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Dominate Your Decade With These Simple Mindset Shifts

Get past the empty resolutions and commit to your glow up with these tips.

Inspiration

As soon as the ball dropped at midnight, my Twitter timeline was filled with "THIS IS MY YEAR" declarations. And could I blame them? A new year always signifies a fresh start and an exciting revamp of our biggest ambitions and goals. But if you're anything like me, it can be hard to stick to the things we set out to accomplish after the clock strikes 12.

OK, let me be real. I hardly ever complete the long list of big dreams I imagine up.

I hate to admit it, but I'm the queen of abandoning those resolutions after declaring them to the world in January. New gym membership? Stopped going. Starting that business idea? Got distracted. Every time I vowed to make a huge life change, I often self-sabotaged. If everyone would be honest, we would agree that New Year goals can put on a lot of unnecessary pressure. It's stressful and so overwhelming. This year, I knew that I wanted things to be different. I wanted to see results, and push past the things that had been holding me back for the longest.

This is the year to stop dabbling in and out of consistency and finally lay a foundation for your success in the new decade. I believe that the more we work on becoming the women we dream to be through our small, everyday actions, the closer our goals and dreams will appear.

You can write goals down all day, but if you don't follow through with actions then they will always just be dreams. If you struggle to commit to yourself, maybe this is also the year for you to trade a lengthy notebook of goals for a practical vision of who you want to become.

If you are ready to level up your mindset in the new decade, here are seven simple changes to help you truly dominate your decade and transform your life:

Choose A Word For The Year

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Through life's ups and downs, it can be very easy to be distracted or discouraged from going after your dreams and leveling up. I decided that in order to keep me excited about what the new year would bring, I would choose one word that would declare how I envisioned it to unfold.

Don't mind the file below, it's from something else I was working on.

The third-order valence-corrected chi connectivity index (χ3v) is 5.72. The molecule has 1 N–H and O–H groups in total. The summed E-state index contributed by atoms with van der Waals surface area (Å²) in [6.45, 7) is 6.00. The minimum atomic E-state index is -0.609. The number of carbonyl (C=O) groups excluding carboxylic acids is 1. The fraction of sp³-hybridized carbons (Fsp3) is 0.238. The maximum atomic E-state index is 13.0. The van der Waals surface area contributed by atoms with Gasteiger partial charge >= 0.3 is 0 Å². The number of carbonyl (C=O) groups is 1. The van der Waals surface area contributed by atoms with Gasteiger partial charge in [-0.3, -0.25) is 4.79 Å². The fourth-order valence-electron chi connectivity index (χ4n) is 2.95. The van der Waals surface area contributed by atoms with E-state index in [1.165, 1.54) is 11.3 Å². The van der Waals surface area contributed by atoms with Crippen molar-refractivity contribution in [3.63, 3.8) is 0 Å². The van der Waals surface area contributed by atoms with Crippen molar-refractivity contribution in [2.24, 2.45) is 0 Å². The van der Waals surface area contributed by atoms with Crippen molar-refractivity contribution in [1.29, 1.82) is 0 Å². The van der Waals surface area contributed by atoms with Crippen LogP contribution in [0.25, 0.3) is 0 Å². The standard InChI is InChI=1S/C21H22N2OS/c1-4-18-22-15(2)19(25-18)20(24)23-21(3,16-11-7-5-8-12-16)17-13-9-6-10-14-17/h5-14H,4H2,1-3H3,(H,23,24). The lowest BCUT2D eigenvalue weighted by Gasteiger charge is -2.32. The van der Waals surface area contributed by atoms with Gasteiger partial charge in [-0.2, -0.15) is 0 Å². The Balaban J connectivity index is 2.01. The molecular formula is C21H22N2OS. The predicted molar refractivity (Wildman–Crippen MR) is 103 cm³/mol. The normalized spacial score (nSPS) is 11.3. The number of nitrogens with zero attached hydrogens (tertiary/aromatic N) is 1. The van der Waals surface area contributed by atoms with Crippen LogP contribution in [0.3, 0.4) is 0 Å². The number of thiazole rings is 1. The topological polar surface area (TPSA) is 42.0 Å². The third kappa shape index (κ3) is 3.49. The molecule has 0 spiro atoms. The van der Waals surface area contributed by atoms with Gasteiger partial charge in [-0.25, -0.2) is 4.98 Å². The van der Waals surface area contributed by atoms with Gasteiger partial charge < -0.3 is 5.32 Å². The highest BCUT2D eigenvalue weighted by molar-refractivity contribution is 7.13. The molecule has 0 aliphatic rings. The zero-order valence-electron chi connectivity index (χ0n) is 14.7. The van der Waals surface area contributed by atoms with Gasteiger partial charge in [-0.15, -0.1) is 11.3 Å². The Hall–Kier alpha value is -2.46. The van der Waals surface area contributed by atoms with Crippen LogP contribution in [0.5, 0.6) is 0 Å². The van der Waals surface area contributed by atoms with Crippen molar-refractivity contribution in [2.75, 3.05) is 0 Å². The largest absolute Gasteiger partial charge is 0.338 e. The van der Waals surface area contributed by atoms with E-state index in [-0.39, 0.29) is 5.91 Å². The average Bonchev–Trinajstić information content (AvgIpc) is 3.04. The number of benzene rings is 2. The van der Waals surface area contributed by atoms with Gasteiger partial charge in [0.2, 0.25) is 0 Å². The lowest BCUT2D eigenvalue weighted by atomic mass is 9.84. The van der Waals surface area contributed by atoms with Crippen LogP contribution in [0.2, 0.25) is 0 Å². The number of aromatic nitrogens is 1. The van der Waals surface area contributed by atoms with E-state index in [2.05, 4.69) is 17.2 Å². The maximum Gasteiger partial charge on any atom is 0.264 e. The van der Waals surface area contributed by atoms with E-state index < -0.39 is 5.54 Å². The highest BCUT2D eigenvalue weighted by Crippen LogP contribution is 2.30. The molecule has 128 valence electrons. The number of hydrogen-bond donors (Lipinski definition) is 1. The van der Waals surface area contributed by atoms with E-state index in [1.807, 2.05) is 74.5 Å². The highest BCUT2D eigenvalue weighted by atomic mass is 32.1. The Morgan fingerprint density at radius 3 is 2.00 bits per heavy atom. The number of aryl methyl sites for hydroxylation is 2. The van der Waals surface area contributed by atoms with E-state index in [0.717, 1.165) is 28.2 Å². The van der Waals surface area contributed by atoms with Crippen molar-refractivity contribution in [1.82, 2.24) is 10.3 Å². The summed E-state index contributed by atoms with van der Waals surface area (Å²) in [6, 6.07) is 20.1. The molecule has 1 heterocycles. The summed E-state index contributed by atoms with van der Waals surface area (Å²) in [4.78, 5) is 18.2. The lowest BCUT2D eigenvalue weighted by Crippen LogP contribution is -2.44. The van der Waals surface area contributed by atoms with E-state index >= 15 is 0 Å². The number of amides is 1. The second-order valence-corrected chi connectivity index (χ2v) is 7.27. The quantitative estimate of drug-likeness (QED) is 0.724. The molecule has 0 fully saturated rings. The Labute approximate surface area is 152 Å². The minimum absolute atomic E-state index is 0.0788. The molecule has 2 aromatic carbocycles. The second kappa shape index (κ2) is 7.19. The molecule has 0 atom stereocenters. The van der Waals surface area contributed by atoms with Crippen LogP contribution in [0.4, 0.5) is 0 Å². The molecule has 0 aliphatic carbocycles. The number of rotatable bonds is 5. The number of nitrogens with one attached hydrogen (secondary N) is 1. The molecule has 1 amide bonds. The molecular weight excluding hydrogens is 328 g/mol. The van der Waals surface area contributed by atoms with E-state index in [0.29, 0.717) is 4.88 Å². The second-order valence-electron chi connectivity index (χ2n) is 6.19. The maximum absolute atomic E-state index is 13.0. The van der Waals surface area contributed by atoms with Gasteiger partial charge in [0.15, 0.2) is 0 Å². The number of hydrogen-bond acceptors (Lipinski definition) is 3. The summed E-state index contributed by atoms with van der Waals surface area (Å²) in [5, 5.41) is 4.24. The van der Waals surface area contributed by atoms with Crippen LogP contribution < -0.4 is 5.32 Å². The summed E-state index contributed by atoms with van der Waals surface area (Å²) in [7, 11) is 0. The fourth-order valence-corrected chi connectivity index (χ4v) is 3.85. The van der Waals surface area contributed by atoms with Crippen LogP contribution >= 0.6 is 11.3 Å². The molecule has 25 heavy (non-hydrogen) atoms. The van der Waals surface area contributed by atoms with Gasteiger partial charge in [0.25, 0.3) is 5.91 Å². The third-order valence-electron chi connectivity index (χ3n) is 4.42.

In order for this to truly work, you must get still and ask yourself what word do you want to guide how you envision this year? Reflecting on your past struggles or looking for a common theme between your new goals will help guide this. Personally, I usually pair my word with a Bible verse, song, or inspirational quote that I can post around to keep me motivated. This helps me stay grounded when I start to get distracted. Words of the year help us to speak life into who we want to become.

Face Your Fears

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A huge reason that many of us feel stuck is solely out of fear. For some, it could be fear of the unknown; for others, it could be the fear of success and losing people we love. Regardless, fear holds a lot of people back from going all in on their yearly goals.

If this is something you struggle with, try doing actionable activities that can help you work that fear muscle. For example, many people try skydiving to push past the thought of fear. For others, it could be giving a speech, taking a dance class, or even going on a date. But by doing an actionable activity that helps you to push past fear, it will help you to keep moving through your goals when you get overwhelmed, distracted, or afraid to keep going.

Honor Your Personal Space

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We've all been there, staring at piles of clothes that hold bad college memories, books that we are going to get to "someday", papers from the last decade, or old comforter sets that are cheap and worn. Our home space should be one of the most relaxing places we have in our lives but oftentimes it creates the opposite emotions. In fact, studies have revealed that when women specifically stay in a messy space, stress hormones increase, and they often feel unsettled.

The truth is, it is hard for us to get comfortable with our inner selves when our outside world is upside down with stuff or we come home to rooms that don't inspire us. We fall into mundane tasks that leave us complacent and distracted but not fulfilled. Quarterly, try decluttering your closet, looking to YouTube for design makeover ideas, or even light a candle to shift the mood.

Commit To Being In The Moment